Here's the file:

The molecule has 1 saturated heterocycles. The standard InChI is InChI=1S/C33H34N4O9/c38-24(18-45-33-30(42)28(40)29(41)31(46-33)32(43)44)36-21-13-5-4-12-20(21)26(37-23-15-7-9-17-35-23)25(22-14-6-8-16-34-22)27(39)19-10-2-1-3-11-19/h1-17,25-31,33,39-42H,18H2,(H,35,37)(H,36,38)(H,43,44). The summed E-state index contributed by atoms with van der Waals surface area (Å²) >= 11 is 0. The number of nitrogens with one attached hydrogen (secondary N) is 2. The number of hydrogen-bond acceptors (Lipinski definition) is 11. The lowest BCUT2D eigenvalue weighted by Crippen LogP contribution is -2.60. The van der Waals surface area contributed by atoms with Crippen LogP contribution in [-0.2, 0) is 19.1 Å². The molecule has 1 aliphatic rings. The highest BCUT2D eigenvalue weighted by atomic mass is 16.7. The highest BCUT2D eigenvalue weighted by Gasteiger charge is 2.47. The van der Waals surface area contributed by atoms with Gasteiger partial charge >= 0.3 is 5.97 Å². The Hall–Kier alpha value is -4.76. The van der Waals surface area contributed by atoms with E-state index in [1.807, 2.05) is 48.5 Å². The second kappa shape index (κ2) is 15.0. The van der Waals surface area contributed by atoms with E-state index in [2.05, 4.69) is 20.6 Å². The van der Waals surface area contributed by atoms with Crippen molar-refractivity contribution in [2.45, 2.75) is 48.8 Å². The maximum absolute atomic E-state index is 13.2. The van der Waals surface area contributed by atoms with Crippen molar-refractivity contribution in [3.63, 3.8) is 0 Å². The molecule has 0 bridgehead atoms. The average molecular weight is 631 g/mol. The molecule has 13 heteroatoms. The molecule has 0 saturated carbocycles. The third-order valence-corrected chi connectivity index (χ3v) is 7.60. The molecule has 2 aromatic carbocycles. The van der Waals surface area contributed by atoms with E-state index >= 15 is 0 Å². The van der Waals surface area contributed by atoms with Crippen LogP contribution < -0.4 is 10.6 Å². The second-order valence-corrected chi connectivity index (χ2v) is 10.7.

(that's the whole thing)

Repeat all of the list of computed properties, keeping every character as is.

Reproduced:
The molecule has 1 saturated heterocycles. The standard InChI is InChI=1S/C33H34N4O9/c38-24(18-45-33-30(42)28(40)29(41)31(46-33)32(43)44)36-21-13-5-4-12-20(21)26(37-23-15-7-9-17-35-23)25(22-14-6-8-16-34-22)27(39)19-10-2-1-3-11-19/h1-17,25-31,33,39-42H,18H2,(H,35,37)(H,36,38)(H,43,44). The summed E-state index contributed by atoms with van der Waals surface area (Å²) >= 11 is 0. The number of nitrogens with one attached hydrogen (secondary N) is 2. The number of hydrogen-bond acceptors (Lipinski definition) is 11. The lowest BCUT2D eigenvalue weighted by Crippen LogP contribution is -2.60. The van der Waals surface area contributed by atoms with Crippen LogP contribution in [-0.2, 0) is 19.1 Å². The molecule has 1 aliphatic rings. The highest BCUT2D eigenvalue weighted by atomic mass is 16.7. The highest BCUT2D eigenvalue weighted by Gasteiger charge is 2.47. The van der Waals surface area contributed by atoms with Gasteiger partial charge >= 0.3 is 5.97 Å². The Hall–Kier alpha value is -4.76. The van der Waals surface area contributed by atoms with E-state index in [1.807, 2.05) is 48.5 Å². The second kappa shape index (κ2) is 15.0. The van der Waals surface area contributed by atoms with E-state index in [2.05, 4.69) is 20.6 Å². The van der Waals surface area contributed by atoms with Crippen molar-refractivity contribution in [2.45, 2.75) is 48.8 Å². The maximum absolute atomic E-state index is 13.2. The van der Waals surface area contributed by atoms with Crippen molar-refractivity contribution in [3.63, 3.8) is 0 Å². The molecule has 0 bridgehead atoms. The average molecular weight is 631 g/mol. The molecule has 13 heteroatoms. The molecule has 0 saturated carbocycles. The third-order valence-corrected chi connectivity index (χ3v) is 7.60. The molecule has 2 aromatic carbocycles. The van der Waals surface area contributed by atoms with E-state index >= 15 is 0 Å². The van der Waals surface area contributed by atoms with Crippen LogP contribution < -0.4 is 10.6 Å². The second-order valence-corrected chi connectivity index (χ2v) is 10.7.